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In its Judgment of 20 March 2018 in Commission v Austria (Imprimerie d'État), C-187/16, EU:C:2018:194, the Court of Justice of the European Union (CJEU) assessed the extent to which Austria could rely on claims of national security interest and/or essential national interest to justify the direct award of several contracts for the printing of passports and other secure documents to the former Austrian national printing office (ÖS). In rejecting this possibility, the CJEU followed AG Kokott’s strict approach to the interpretation of derogations of the EU public procurement rules (as discussed here) and, crucially, determined that ‘a Member State which wishes to avail itself of those derogations must establish that the protection of such interests could not have been attained within a competitive tendering procedure as provided for by’ the relevant EU public procurement rules (para 79).

The case is interesting, but hardly novel, in the narrow approach taken by the CJEU in the interpretation of exceptions from competitive tendering under the EU procurement rules (paras 69-96), as well as in relation to the standard of proof required to justify the existence of a ‘certain cross-border interest’ in the tendering of contracts not covered by the EU rules (paras 103-111, which largely follow the recent case of Tecnoedi, see here). However, I think that the case is also interesting for the ‘forward continuity’ and systemic convergence it shows amongst the different exceptions to the EU public procurement rules, which requires an appreciation of the case in the context of the evolution of EU public procurement law. I explore this idea in this post.

It is worth stressing that the case was decided in relation to the third and fourth generation of EU procurement rules, as Directives 92/50/EEC and 2004/18/EC were applicable to the case ratione temporis. Differently from the current Directive 2014/24/EU, both the 1992 and the 2004 version of the EU procurement rules preceded the adoption of Directive 2009/81/EC on defence and security procurement, as well as the development (Dir 92/50) and consolidation (Dir 2004/18) of the in-house providing and public-public cooperation exemptions (as Teckal dates back to 1999 and Commission v Germany (Hamburg waste) dates back to 2009). This is relevant in the interpretation of their exemptions based on security or essential national interests.

‘Forward continuity’ in the treatment of security or essential interest-based exemptions

Dir 92/50 foresaw the possibility for Member States to exempt the direct (or less than fully competitive) award of contracts for the provision of ‘services which are declared secret or the execution of which must be accompanied by special security measures in accordance with the laws, regulations or administrative provisions in force in the Member State concerned or when the protection of the basic interests of that State’s security so requires’ (Art 4(2), emphasis added). Similarly, Dir 2004/18 contained an equivalent exemption for ‘public contracts when they are declared to be secret, when their performance must be accompanied by special security measures in accordance with the laws, regulations or administrative provisions in force in the Member State concerned, or when the protection of the essential interests of that Member State so requires’ (Art 14, emphasis added).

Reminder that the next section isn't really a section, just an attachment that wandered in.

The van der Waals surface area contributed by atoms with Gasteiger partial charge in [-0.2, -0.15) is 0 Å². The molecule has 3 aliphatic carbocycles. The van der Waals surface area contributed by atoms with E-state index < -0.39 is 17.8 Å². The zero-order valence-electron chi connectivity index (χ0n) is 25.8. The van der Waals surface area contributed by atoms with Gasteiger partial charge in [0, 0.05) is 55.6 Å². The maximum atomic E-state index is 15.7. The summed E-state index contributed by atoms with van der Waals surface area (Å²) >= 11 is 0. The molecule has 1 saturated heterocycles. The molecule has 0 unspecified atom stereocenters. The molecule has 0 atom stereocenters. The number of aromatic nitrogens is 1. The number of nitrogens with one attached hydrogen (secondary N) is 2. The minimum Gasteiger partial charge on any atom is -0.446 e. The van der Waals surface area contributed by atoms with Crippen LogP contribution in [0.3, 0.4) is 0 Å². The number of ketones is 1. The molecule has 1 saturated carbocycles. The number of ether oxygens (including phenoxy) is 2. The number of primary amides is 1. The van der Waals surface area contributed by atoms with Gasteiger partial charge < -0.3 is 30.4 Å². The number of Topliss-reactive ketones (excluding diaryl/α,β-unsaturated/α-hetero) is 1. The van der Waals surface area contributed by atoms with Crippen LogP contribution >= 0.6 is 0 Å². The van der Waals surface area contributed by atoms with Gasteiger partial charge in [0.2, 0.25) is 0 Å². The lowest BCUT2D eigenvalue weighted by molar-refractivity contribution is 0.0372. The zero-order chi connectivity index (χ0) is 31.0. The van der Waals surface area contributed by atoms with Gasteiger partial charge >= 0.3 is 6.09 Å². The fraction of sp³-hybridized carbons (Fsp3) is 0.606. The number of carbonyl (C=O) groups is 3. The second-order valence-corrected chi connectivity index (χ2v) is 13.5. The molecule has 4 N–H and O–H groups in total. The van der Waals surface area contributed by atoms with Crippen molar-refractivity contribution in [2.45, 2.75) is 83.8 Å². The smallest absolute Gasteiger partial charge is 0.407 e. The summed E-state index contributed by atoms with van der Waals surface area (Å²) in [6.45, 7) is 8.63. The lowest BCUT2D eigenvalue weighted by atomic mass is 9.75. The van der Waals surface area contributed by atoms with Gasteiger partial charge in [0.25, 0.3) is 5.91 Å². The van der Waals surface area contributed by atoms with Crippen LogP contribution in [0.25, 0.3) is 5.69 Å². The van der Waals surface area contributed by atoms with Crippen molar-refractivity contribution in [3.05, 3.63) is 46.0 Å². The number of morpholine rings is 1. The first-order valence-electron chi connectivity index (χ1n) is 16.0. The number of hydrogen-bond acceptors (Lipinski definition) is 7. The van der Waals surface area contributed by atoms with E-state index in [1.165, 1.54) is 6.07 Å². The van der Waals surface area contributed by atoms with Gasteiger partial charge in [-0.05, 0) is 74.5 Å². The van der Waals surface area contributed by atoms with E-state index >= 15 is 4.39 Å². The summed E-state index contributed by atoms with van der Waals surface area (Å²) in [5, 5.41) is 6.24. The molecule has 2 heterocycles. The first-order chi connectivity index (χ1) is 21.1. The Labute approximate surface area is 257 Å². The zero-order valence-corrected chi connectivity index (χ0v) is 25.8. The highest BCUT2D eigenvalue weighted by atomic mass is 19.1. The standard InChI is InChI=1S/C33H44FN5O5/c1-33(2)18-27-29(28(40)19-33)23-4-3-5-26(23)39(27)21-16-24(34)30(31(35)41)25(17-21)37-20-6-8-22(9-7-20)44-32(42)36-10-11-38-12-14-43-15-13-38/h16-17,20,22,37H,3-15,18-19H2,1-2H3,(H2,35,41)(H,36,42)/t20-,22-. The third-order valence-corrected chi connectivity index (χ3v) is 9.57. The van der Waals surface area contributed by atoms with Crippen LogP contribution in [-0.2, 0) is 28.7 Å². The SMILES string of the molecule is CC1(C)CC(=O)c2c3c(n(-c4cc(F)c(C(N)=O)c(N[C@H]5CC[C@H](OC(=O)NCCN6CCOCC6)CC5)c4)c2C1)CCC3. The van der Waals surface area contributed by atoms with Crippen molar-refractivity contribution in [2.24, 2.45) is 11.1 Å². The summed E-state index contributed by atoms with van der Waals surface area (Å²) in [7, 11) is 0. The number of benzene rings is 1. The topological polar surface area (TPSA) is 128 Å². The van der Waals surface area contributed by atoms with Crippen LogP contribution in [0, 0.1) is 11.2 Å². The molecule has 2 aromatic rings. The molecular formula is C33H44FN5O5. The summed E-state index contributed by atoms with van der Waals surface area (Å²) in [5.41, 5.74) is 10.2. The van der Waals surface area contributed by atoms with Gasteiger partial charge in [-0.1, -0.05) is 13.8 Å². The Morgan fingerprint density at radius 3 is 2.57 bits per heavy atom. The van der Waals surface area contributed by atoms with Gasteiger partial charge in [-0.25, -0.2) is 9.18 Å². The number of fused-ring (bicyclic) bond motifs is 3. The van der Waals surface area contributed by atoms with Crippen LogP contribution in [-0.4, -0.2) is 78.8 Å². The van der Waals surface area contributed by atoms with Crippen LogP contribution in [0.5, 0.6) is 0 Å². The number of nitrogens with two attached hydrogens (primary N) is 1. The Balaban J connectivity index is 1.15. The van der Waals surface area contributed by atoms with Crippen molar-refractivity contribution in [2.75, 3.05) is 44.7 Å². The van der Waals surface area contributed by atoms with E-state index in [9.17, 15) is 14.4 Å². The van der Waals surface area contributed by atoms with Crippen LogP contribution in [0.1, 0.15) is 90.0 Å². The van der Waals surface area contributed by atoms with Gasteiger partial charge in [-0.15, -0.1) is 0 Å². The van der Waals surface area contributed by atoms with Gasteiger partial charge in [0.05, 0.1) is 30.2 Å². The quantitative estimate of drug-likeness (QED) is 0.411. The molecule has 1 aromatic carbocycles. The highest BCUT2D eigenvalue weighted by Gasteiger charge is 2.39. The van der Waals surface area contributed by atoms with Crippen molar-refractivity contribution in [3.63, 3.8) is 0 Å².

This functionally-equivalent exemption under the 1992 and 2004 versions of the EU public procurement rules could have been used, for example, to justify the direct award of a contract to an entity controlled (or heavily influenced/supervised?) by the contracting authority in order to protect the relevant essential / security national interest through an organic governance relationship rather than through contract. In fact, this seems to be the thrust of the justifications put forward by Austria in the case now decided by the CJEU, given that most of the arguments are (rather implicitly based) on the ‘special relationship’ that Austria has established with ÖS (or rather, kept after ÖS’ privatisation). These exemptions would, in the end, possibly be seen as simple clarification that the existence of the EU public procurement rules did not require the contractualisation (and prior award) of the management of this type of services—provided that the existence of the security/essential national interest existed and the exemption from EU procurement rules passed muster under a (strict) proportionality assessment—although this approach to exemption based on the relationship between the contracting authority and the service provider seems to now be clearly within the functional realm of the in-house and public-public collaboration exemptions, rather than that of defence-related exemptions (see below).

Since its regulation in Dir 92/50 (and to a large extent, Dir 2004/18), the possibility to avoid contractualising (and tendering) the entrustment of the provision of services involving security or essential interests (through contracts or other types of ‘written agreements’, of which domestic administrative law regulates a garden variety) and/or the tendering of such public contracts has since evolved in two meaningful ways. First, Dir 2009/81 has come to establish a clearer instrument for the regulation of procurement involving defence and security interests and I argue that the subjection of a contract not covered by that specific instrument to the general rules of Dir 2014/24 will be largely dependent on a strict analysis similar to that carried out by the CJEU in the case against Austria, as Art 15(2) Dir 2014/24 echoes the wording of the Judgment. This will ensure ‘forward continuity’ in the assessment of these matters under EU procurement law.